Changing the way we think about the livelihood of working artists in our community.

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Ever since I was in grade school, peers would praise my drawing skills. But, they often followed up this praise with a comment like, “Eat lots of burgers now, so you won’t mind being a starving artist when you grow up! ”

Have you, Dear Reader, ever:
Made a similar comment?
Told a friend working in the arts that they’re lucky they don’t have a “real job”?
Told your child to pursue something more “practical”?
Assumed your creative friend would be happy to design a complimentary logo for your new business, because they
love making art?

If the answer to any of these is Yes, then you are part of a harmful societal attitude that could be making the Starving Artist myth a reality.

Now, more than ever, we need creative thinkers. We need designers to make our environments and products more accessible, more understandable, more beautiful, more sustainable. We need brilliant filmmakers who will shine a light on the under-served, the under-represented. We need recording artists and composers who can bring more of the world’s citizens together through the universal language of music. …

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We artists have noticed something: communication with some of our clients (new and old) has not been very good, of late. …

Why variety is the spice of my professional life.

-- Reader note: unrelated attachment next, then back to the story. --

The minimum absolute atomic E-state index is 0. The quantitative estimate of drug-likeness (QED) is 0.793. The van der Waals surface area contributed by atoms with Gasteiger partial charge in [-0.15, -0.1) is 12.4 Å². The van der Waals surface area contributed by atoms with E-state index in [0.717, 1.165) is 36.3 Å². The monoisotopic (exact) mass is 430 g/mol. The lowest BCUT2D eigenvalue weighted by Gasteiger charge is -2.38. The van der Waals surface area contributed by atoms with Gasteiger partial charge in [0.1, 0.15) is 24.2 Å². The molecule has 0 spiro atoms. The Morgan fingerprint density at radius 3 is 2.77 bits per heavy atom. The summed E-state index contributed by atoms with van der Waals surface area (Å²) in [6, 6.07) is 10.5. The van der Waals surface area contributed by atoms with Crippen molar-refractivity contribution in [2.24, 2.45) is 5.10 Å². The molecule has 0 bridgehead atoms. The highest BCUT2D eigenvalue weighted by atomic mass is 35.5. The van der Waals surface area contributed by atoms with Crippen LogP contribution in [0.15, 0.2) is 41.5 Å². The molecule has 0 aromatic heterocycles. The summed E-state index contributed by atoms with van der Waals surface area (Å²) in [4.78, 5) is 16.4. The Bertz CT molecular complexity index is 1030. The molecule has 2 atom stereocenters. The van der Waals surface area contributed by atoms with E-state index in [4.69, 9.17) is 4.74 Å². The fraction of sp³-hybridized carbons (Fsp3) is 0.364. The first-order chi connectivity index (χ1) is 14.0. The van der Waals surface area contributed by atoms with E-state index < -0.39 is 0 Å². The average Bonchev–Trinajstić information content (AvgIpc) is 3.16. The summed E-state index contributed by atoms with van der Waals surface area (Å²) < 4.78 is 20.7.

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I have been fortunate enough to support my family as a freelance illustrator for the past decade and I have seen my business grow with each passing year. But when I stop to think about one of the biggest secrets for my staying power in a famously shaky business, I am frequently wary of sharing it with students or new artists in my profession. Why? Because it goes against what nearly every working artist or teacher advises young artists to do, if they want to be ‘successful.’ I’m talking about style consistency.

I strongly believe that my illustration business thrives on offering clients a range of visual styles in which I can work confidently. In school, through books, and at illustration conferences, I was instructed to create a portfolio in a singular style and with a consistent “voice” so that art directors could easily understand how I would approach an assignment. This makes perfect sense, and I see the logic in this instruction. However, I was never happy drawing only one way, and I suspect most artists feel the same. Sometimes you want to be quick and messy, and sometimes you want to be slow and steady. Sometimes it’s all about shapes, and other times, it’s about line, or perhaps texture or color. Or sometimes, and perhaps most importantly, you just get incredibly bored with the same old thing. …


Kyle T Webster

Adobe Design Team. Artist for The New Yorker, TIME, NY Times, etc. Creator of those Photoshop brushes you like.

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